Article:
In total, Frances Valentine employs 20 people, including the retail store employees.
Arons said she’s eager to open more stores, particularly in Texas (Dallas and Houston), Atlanta, Charlotte, Charleston and California. “I’ve been itching to get on a plane to visit some retail locations,” she said. Trunk shows have done particularly well in areas such as Greenwich, Conn., Houston and Dallas. Today, Frances Valentine’s best markets are California, New York, Texas and Florida, she said. Typically, Frances Valentine stores are about 1,000 square feet.
Since 2017, the company has been digitally focused and that’s what’s been driving the business through the pandemic. They launched their web site in February 2016, and originally thought it would account for 50 percent of the business, with wholesale the remainder. “The web site took over that. Wholesale hasn’t done quite as well over the years,” she admitted. She has since cut back the brand’s wholesale distribution, especially during the pandemic when many specialty stores closed. Today, they sell primarily to Nordstrom and some specialty stores.
Among the handbags that are doing well are the baskets. “We sold so many baskets in February and March and had to place reorders,” said Arons, pointing to the brand’s wicker hand basket done in several colors and retailing for $298.
Last spring, Frances Valentine launched a catalogue. “It’s been an incredible marketing tool for us,” said Arons. They sent it out to 125,000 customers last June, and it has increased from there. They published two more catalogues, in September and November, and have a 36-page one coming out in May. “If people can’t get into a store and can’t have access to it, the photography and our creative really lends itself to this type of print,” said Arons.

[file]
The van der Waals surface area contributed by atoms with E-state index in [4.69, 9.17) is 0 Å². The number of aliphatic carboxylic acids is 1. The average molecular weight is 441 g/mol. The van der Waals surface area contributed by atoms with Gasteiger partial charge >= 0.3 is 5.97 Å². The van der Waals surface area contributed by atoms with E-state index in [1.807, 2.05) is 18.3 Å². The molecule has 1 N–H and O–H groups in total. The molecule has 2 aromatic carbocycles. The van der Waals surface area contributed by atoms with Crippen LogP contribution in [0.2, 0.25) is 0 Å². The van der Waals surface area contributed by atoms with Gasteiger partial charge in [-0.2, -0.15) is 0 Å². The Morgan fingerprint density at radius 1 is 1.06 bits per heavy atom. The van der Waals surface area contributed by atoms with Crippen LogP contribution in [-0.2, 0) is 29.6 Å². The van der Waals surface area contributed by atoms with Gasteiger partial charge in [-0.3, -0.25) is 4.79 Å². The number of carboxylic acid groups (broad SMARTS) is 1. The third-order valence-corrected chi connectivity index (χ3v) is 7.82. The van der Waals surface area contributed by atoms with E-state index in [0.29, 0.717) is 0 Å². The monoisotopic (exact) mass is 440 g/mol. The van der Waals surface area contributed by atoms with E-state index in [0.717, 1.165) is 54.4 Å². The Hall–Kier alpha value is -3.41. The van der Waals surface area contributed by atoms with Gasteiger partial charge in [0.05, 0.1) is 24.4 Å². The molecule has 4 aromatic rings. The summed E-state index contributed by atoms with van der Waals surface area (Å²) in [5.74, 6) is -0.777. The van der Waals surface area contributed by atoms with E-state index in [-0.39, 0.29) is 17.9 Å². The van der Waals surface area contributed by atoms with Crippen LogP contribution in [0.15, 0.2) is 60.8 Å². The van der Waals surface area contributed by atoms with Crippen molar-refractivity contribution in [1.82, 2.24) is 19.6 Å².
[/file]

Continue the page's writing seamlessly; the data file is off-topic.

The company has dabbled in home products, launching tablecloths, cocktail napkins, wicker pieces for outdoor dining in the summer, and throw pillows.
Asked whom she considers her target customer, Arons said, “Someone who wants to be surprised all the time and just come in and enjoy themselves. Sometimes you just want to walk into a store and be made happy,” she said.
Frances Valentine merchandise retails from $198 to $698, with the average price point being $398. The company manufactures in such places as Peru, India and Asia. They’re looking for more locations in the U.S. and Mexico.
Arons noted that jewelry and footwear also have performed strongly. They’ve already practically sold out of a lot of their summer sandals. The company has collaborated this spring with Bella Bliss for children’s clothing. It has also done collaborations with Sea Star Beachwear for neoprene espadrilles, and Cover Star for swimwear and sun pieces.
As far as new business opportunities, Arons said they’ve had a lot of requests for a fragrance, but that’s down the road. She said for now, they don’t want to grow too fast and want to focus on what they do well.